This week, I stopped by the U.S. Department of Agriculture and met with Governor Perdue’s Chief of Staff and Policy Advisor, Brian Klippenstein. It was a short visit but we all agreed that we desperately need to get Sonny Perdue confirmed. All of the ag departments, from trade, forest service, nutrition programs, farm programs, and on and on need their leaders. We don’t have them because we don’t even have a Secretary of Agriculture.
Fortunately, at least, we have a date set for confirmation – 5:30 pm on April 24.
There are a lot of reasons for the delay, but one that did not get attention until recently was the fact that Senator Menendez (D-NJ) had put a hold on Perdue’s confirmation. Why? Because Sonny Perdue has always supported ag trade expansion, including trade with Cuba. Menendez has always fought against doing anything with Cuba.
Another major concern for the ag industry is that we don’t have a U.S. Trade Ambassador confirmed yet either. President Trump met with the Chinese President last weekend and pushed agriculture trade, but he didn’t have our Trade Ambassador with him because he isn’t confirmed. Our candidate is Robert Lighthizer. He enjoys strong bipartisan support, but there is controversy over a waiver that he needs. At one time, he represented some foreign governments. For some reason, that is just another road block.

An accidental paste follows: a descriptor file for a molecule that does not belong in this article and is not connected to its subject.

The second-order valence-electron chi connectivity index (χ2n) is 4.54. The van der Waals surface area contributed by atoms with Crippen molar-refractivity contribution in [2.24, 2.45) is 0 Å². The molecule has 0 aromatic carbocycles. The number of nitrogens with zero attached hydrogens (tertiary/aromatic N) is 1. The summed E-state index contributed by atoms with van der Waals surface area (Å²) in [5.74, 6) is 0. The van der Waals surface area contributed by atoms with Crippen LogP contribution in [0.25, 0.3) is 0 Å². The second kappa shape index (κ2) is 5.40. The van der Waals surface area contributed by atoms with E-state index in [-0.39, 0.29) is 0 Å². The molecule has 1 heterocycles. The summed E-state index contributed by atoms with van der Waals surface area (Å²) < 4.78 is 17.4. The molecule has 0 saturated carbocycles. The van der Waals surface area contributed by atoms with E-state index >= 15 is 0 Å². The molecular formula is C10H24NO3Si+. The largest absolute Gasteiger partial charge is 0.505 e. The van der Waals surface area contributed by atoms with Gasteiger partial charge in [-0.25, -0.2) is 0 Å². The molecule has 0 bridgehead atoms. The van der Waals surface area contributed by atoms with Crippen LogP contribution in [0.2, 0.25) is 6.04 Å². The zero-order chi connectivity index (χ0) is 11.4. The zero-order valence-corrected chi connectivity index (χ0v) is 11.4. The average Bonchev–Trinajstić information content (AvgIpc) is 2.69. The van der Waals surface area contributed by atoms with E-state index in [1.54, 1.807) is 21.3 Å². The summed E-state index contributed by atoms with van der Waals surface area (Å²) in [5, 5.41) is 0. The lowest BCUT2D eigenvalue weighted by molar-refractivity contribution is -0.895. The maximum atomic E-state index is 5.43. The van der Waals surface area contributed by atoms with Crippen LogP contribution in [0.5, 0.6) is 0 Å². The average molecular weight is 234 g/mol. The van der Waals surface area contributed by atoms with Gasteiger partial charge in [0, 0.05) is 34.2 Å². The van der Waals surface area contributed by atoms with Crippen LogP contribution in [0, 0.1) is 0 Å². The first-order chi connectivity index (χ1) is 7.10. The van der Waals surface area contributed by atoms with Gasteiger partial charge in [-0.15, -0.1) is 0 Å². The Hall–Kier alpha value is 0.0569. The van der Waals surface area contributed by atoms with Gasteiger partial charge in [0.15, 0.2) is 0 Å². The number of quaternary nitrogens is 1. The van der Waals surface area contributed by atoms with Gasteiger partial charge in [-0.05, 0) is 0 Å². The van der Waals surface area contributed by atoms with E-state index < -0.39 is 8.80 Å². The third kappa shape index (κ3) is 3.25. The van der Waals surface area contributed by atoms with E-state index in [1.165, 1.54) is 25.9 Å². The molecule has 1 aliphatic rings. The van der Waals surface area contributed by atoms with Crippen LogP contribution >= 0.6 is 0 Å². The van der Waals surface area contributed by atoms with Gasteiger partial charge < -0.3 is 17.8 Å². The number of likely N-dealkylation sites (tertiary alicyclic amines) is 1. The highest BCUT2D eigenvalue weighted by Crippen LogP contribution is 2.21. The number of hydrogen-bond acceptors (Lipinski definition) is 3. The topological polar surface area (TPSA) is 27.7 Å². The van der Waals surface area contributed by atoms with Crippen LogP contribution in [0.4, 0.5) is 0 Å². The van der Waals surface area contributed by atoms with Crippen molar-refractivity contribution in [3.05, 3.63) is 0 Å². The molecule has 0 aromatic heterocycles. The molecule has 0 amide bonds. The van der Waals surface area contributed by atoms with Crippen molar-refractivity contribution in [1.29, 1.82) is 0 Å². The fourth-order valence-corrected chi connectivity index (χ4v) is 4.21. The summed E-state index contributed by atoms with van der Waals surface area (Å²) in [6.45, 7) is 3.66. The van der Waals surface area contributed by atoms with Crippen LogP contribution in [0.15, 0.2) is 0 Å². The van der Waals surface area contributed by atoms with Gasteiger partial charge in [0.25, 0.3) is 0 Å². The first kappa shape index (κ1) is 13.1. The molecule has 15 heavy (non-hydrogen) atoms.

Lighthizer served as Deputy Trade Representative for President Reagan. When President Reagan took office, he inherited a grain embargo against the Soviet Union. Being shut out of that market was killing U.S. farmers. At my request, President Reagan lifted the embargo.
After the embargo was lifted, the Soviet Union wanted some assurance that we would not be closing the ag trade door on them again. We needed a “grain trade agreement.” Deputy Trade Representative Lighthizer helped to negotiate that agreement which I signed with the Soviet Trade Minister in 1981. Lighthizer knows agriculture. Here is what he had to say in response to a question from Senator Pat Roberts: “Senator, I have a long history with agriculture. I assure you we will prioritize agriculture.”
The sooner we can get our Secretary of Agriculture and Trade Ambassador confirmed, the better for our industry and our country.
John Block was Secretary of the U.S. Department of Agriculture from 1981-1985, where he played a key role in the development of the 1985 Farm Bill. If you would like to review his radio shows going back more than 20 years, visit johnblockreports.com.